Circling the beat


DVC drummer James Adamo plays a beat (Photo by Courtney Johnson/2010 The Inquirer )

Every Tuesday and Thursday afternoon, James Adamo can be heard playing his hand drum in the main Quad, an instrument he picked up after being introduced to it at a belly dancing event two years ago.

It was there Adamo’s interest was sparked, and he’s collected hand drums ever since.
Although he often plays by himself, other musicians join in on occasion. At one session Adamo brought four hand drums and was joined by a sitar player, a freestyle rapper and other DVC students.

Adamo’s goal is to create an open forum that breaks down social barriers and allows anyone to play his or her instruments. 

For him, playing started as a way to meet new people, as it “tends to attract hippies smacking on a drum in the quad,” said Adamo, who is not a DVC student.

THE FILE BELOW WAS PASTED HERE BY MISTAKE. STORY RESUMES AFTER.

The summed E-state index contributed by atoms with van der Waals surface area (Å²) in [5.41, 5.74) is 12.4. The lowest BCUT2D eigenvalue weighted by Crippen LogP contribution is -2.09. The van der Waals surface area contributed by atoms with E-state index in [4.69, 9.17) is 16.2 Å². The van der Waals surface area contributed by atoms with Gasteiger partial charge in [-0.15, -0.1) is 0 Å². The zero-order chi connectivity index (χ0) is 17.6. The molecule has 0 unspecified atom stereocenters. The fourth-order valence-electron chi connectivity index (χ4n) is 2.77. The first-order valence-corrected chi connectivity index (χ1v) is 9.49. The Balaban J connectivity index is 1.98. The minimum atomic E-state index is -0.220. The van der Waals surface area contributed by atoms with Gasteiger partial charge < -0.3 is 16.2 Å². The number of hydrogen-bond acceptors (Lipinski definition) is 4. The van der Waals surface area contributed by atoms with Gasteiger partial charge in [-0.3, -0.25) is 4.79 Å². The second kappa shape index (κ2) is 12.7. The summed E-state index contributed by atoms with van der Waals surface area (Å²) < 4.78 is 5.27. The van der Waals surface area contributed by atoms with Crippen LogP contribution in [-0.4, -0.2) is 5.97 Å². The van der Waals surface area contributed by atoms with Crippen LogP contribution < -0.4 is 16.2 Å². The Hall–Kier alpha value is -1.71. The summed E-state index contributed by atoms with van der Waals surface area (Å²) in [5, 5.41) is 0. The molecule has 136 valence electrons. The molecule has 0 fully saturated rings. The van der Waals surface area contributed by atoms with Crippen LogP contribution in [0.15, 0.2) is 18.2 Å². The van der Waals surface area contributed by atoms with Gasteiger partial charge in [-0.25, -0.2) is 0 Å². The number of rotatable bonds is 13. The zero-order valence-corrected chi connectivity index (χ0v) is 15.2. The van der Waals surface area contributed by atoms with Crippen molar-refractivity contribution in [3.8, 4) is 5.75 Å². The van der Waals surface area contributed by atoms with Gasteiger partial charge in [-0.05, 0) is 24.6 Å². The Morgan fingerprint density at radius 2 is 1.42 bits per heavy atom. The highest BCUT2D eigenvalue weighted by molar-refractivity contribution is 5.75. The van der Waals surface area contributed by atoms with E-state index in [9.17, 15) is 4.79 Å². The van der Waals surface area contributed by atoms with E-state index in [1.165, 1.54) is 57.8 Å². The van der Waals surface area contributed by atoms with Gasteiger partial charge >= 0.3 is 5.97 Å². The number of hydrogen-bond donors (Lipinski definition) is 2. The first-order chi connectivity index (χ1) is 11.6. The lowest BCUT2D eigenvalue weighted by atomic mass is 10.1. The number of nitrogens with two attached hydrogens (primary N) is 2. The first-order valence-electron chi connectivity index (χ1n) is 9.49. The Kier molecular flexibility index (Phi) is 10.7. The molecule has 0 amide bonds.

He enjoys encouraging people’s creativity and loves the fun atmosphere the hand drums create.

Adamo often plays the djembe, a large African hand drum. Correct hand placement and proper timbre between bass and slap notes are key when playing such an instrument.

His style is often improvisational, with Adamo starting the circle with a simple beat and others building on top of it.

“[Everyone playing] all works together to create one giant really good piece,” said Steven Anguiano, a friend of Adamo and occasional contributor to the circle.

Anguiano said playing the hand drum makes him feel he has at least some musical talent.

“I tried to play drums [set], just didn’t work,” Anguiano said.

The weekly drum circle hasn’t existed without criticism.

Anguiano said one passerby told them “Hey, why don’t you play instruments with some real notes!”

Student Andrew Armstrong, who has played drums for close to 10 years, said he finds the drum circle’s beats inconsistent and the participants uneducated about drums.

“I want to have a conversation, and they play way too loud,” he said. “Hand drums are like the harmonica; it’s barely an instrument.”

Student Becky Phillips was less critical, saying, “They don’t bother me; just sometimes they get really loud.”


Contact Brian DeAngelis at [email protected]